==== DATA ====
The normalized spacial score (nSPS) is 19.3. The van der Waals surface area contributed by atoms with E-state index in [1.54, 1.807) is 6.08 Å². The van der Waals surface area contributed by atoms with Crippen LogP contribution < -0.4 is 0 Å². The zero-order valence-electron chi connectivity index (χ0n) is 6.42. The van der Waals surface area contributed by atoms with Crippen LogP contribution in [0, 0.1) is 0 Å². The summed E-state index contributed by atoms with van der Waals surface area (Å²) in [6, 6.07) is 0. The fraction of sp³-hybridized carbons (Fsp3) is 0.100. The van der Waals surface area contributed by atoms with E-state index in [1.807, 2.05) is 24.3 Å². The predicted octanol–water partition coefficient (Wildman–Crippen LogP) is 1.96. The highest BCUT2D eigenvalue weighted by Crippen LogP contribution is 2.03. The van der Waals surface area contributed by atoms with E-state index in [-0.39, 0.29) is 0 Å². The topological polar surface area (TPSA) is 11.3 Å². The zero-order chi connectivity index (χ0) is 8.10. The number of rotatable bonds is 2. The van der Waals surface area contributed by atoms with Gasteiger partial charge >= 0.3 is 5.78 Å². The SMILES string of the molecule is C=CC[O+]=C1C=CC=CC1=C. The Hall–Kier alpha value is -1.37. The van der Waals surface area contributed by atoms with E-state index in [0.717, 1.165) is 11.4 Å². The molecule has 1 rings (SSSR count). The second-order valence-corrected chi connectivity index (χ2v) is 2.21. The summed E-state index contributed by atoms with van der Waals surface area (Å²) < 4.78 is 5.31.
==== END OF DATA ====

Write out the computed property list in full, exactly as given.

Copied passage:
The normalized spacial score (nSPS) is 19.3. The van der Waals surface area contributed by atoms with E-state index in [1.54, 1.807) is 6.08 Å². The van der Waals surface area contributed by atoms with Crippen LogP contribution < -0.4 is 0 Å². The zero-order valence-electron chi connectivity index (χ0n) is 6.42. The van der Waals surface area contributed by atoms with Crippen LogP contribution in [0, 0.1) is 0 Å². The summed E-state index contributed by atoms with van der Waals surface area (Å²) in [6, 6.07) is 0. The fraction of sp³-hybridized carbons (Fsp3) is 0.100. The van der Waals surface area contributed by atoms with E-state index in [1.807, 2.05) is 24.3 Å². The predicted octanol–water partition coefficient (Wildman–Crippen LogP) is 1.96. The highest BCUT2D eigenvalue weighted by Crippen LogP contribution is 2.03. The van der Waals surface area contributed by atoms with E-state index in [-0.39, 0.29) is 0 Å². The topological polar surface area (TPSA) is 11.3 Å². The zero-order chi connectivity index (χ0) is 8.10. The number of rotatable bonds is 2. The van der Waals surface area contributed by atoms with Gasteiger partial charge >= 0.3 is 5.78 Å². The SMILES string of the molecule is C=CC[O+]=C1C=CC=CC1=C. The Hall–Kier alpha value is -1.37. The van der Waals surface area contributed by atoms with E-state index in [0.717, 1.165) is 11.4 Å². The molecule has 1 rings (SSSR count). The second-order valence-corrected chi connectivity index (χ2v) is 2.21. The summed E-state index contributed by atoms with van der Waals surface area (Å²) < 4.78 is 5.31.